Registered Members Login:
   
Forgotten Your Details? Click Here To Recover +
Welcome To The ShareCafe Community - Talk Shares And Take Stock With Smart Investors - New Here? Click To Register >

2 Pages (Click to Jump) V   1 2 >   
 
  
Reply to this topic

high yielding stocks, List of high yielding stocks
nipper
post Posted: Oct 6 2019, 12:39 PM
  Quote Post


Posts: 6,325
Thanks: 2229


QUOTE
At a time when interest rates are hitting all-time lows in Australia, dividends paid by Australian companies have never been stronger.

Despite a lot of negative commentary around the recent August reporting period, dividends paid by companies we follow increased on average by 9% compared to the same time last year, with the median increase being 3%.

However, not all investors and retirees have benefited from this dividend bonanza. Many, retirees, need to reassess their income generating investments to ensure they are invested in the best possible income generating equites. Dividend increases, for example, have been largely concentrated in the resources sector, with traditional income stocks like the big four banks and Telstra either maintaining or even cutting dividends. Telstra has already cut its dividend by 48% over the past two years.

A cut in interest rates – while it won’t lead to an increase in dividend income – may lead to increased investor demand for dividend paying stocks, potentially raising the capital values of some. Already, falling interest rate expectations have been the major driver of higher share prices in 2019.
Don Hamson

https://www.sharecafe.com.au/2019/10/03/inv...interest-rates/



--------------------
"Every long-term security is nothing more than a claim on some expected future stream of cash that will be delivered into the hands of investors over time. For a given stream of expected future cash payments, the higher the price investors pay today for that stream of cash, the lower the long-term return they will achieve on their investment over time." - Dr John Hussman

"If I had even the slightest grasp upon my own faculties, I would not make essays, I would make decisions." ― Michel de Montaigne
 
Carsha
post Posted: Jan 23 2013, 09:03 PM
  Quote Post


Posts: 1,342
Thanks: 166


In Reply To: mrbear's post @ Jan 23 2013, 08:00 PM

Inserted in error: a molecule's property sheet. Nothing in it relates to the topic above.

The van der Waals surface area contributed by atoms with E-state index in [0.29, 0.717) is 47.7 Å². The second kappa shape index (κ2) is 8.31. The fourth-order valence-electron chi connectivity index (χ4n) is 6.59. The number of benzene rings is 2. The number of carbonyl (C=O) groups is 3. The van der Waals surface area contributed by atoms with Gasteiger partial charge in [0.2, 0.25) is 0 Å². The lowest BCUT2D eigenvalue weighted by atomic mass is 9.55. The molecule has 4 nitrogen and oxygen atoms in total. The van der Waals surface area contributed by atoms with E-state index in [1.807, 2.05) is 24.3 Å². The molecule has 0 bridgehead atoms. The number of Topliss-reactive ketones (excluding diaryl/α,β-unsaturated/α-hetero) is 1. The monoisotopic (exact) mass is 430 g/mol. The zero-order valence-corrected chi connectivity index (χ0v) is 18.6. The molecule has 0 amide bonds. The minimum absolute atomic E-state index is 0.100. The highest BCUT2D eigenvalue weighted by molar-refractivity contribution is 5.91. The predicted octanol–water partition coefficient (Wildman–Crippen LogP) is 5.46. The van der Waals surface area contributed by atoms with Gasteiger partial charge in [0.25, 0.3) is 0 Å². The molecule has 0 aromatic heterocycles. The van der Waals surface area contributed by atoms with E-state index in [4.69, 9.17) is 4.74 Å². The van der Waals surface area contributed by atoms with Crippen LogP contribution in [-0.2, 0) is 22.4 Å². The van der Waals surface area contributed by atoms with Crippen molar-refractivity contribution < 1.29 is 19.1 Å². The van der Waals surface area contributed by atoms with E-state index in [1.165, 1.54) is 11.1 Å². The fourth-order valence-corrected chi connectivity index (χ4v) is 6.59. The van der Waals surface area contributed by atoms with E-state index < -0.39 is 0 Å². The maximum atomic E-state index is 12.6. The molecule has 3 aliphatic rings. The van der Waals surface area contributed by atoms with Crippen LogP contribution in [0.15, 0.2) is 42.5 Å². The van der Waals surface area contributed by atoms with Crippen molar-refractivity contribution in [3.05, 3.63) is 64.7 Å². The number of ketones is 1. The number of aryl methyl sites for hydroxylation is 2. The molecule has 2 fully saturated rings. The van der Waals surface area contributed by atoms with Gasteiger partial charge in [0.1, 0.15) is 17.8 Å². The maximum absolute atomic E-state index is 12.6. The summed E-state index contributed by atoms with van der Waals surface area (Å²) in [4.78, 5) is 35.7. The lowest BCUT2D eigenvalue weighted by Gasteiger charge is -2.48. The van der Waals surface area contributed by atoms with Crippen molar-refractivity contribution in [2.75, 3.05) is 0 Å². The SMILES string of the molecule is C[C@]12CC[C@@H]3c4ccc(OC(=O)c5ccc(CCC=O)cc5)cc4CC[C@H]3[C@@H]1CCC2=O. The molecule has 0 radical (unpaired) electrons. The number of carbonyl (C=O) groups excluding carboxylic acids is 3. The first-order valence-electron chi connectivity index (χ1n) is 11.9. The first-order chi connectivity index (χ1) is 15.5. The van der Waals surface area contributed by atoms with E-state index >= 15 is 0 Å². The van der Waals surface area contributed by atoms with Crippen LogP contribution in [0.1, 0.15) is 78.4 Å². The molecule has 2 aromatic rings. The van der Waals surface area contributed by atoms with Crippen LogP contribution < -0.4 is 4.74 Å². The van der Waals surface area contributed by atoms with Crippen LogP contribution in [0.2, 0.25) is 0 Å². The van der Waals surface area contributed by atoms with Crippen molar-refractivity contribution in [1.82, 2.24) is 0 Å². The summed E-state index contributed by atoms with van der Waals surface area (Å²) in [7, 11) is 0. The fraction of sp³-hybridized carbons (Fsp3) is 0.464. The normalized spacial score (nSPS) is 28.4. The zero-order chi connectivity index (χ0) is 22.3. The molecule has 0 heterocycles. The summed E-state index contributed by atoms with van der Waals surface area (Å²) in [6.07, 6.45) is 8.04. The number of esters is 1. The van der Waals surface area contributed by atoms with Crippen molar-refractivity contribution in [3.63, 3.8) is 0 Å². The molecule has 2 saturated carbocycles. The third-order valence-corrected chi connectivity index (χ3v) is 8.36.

YMAX looks interesting for diversifying and receiving a yield.
Info on betashares website.

CS


Said 'Thanks' for this post: anroo  
 
mrbear
post Posted: Jan 23 2013, 08:00 PM
  Quote Post


Posts: 787
Thanks: 152


In Reply To: anroo's post @ Jan 23 2013, 07:02 PM

Hi anroo,check out sharedividends .com.au and you can research what type of companies and sector you want to invest in,cheers mrbear


Said 'Thanks' for this post: anroo  
 
anroo
post Posted: Jan 23 2013, 07:02 PM
  Quote Post


Posts: 529
Thanks: 23


Think this would be good to revisit ATM as I have spare cash to park and am currently researching companies.

Anyone hold any they have received a legitimate dividend from. recently and would recommend??

Thanks in advance.

 
shasta
post Posted: Jun 19 2008, 06:39 PM
  Quote Post


Posts: 331
Thanks: 9


QUOTE (ooga @ Thursday 19/06/08 12:05pm)

VIR - Viridis Clean Energy Group

Is a stapled security that for 2008 will pay out distributions of 10c. (estimate 10.4c for 09)

At it's current 75c SP, thats a generous 13.33% yield

Has debt & approx 65% gearing - but generates cashflows inexcess of profits due to non cash write downs.

Interest times cover is very good, & VIR has approx $40m cash on a $140m market cap.

Has recently announced a development fund (outside the 2 main trusts), that gives VIR priority to invest in any companies acquired by the development fund, IF it meets VIR's strict & conservative guidelines.

Not a stock with explosive potential, but quietly generates revenue from its Wind & Landfill Gas projects in the UK, USA & Germany.

Looking to expand capacity & revenues from within its portfolio...

A quiet achiever & Alternative Energy's day in the sun is still ahead of it cool.gif

 
ooga
post Posted: Jun 19 2008, 12:05 PM
  Quote Post


Posts: 145
Thanks: 21


LRF - LinQ Resources Fund